Professors Debate Ministerial Exception in Preview ofHosanna-Tabor
Decisions about church leadership do not belong in the courts, Professor Douglas Laycock said Friday at the Law School.
Laycock joined University of Miami law professor Caroline Mala Corbin in a debate about the ministerial exception—the rule that employees in important religious positions generally cannot sue their religious employers for alleged employment discrimination.
The debate previewed Hosanna-Tabor Evangelical Lutheran Church and School v. EEOC, which is on the U.S. Supreme Court's docket this fall. Laycock will argue on behalf of the school.
Teacher Cheryl Perich left her teaching position at Hosanna-Tabor while being treated for narcolepsy. By the time she was cleared by her doctor to return to work, the school had filled her former position and asked her to resign for the remainder of the school year with the understanding that she could return to work the following year.
Perich refused and attempted to return to work; after a confrontation with school officials in which she threatened to sue, she was fired for "insubordination and disruptive behavior," as well as her threat to take legal action.
A district court dismissed the suit, citing the ministerial exception, but the 6th U.S. Circuit Court of Appeals reversed the decision. Perich is arguing that her role is more like that of an ordinary teacher than like a minister.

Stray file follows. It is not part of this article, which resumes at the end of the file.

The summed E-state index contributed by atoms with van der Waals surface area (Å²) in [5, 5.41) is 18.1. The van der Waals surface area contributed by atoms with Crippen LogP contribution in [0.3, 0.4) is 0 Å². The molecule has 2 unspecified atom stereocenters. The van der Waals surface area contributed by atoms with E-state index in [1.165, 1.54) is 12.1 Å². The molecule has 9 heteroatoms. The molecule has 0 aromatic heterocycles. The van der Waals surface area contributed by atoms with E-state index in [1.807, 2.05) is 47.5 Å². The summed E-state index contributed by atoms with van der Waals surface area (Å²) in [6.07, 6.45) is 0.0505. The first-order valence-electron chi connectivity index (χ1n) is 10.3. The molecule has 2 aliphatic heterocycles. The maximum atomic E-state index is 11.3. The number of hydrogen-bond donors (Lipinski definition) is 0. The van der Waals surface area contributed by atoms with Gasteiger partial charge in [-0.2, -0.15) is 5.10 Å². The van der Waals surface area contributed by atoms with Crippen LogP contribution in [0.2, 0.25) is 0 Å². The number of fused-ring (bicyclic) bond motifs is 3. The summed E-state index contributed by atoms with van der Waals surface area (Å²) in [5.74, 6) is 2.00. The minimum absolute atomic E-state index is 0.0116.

"I think this case is within the appropriate boundaries because of the religious responsibilities she had," Laycock said. "She taught the religion class, she led the devotional exercises, she led the prayers."
Corbin argued that Perich's activities devoted to religion "consumed only approximately 45 minutes of the seven-hour day." She also said the ministerial exception should be abolished, so even bishops and pastors of congregations could sue to get their jobs back.
The ADA applies in this case because she was dismissed due to her disability, Corbin said.
"To the extent that there are any questions about her qualifications, there may be questions about her physical abilities, but not her spiritual abilities," she said. "If someone decides to serve God as a minister, does that mean you have to sacrifice your civil rights?"
But Laycock said attempts by the courts to meddle in the internal affairs of religious institutions violate the First Amendment.
For example, only the ministerial exceptions allows the Catholic Church and Orthodox Judaism to have a male-only clergy.
"The intuition that it's simply not the government's business to choose clergy and force them upon congregations runs very deep in the federal judiciary," Laycock said. "And I think that is very sound."
The ministerial exception will prevail in this case, Laycock said. "Having a religious leader imposed on you against your will that you don't have confidence in anymore is a serious free exercise problem, and I think it's an establishment problem."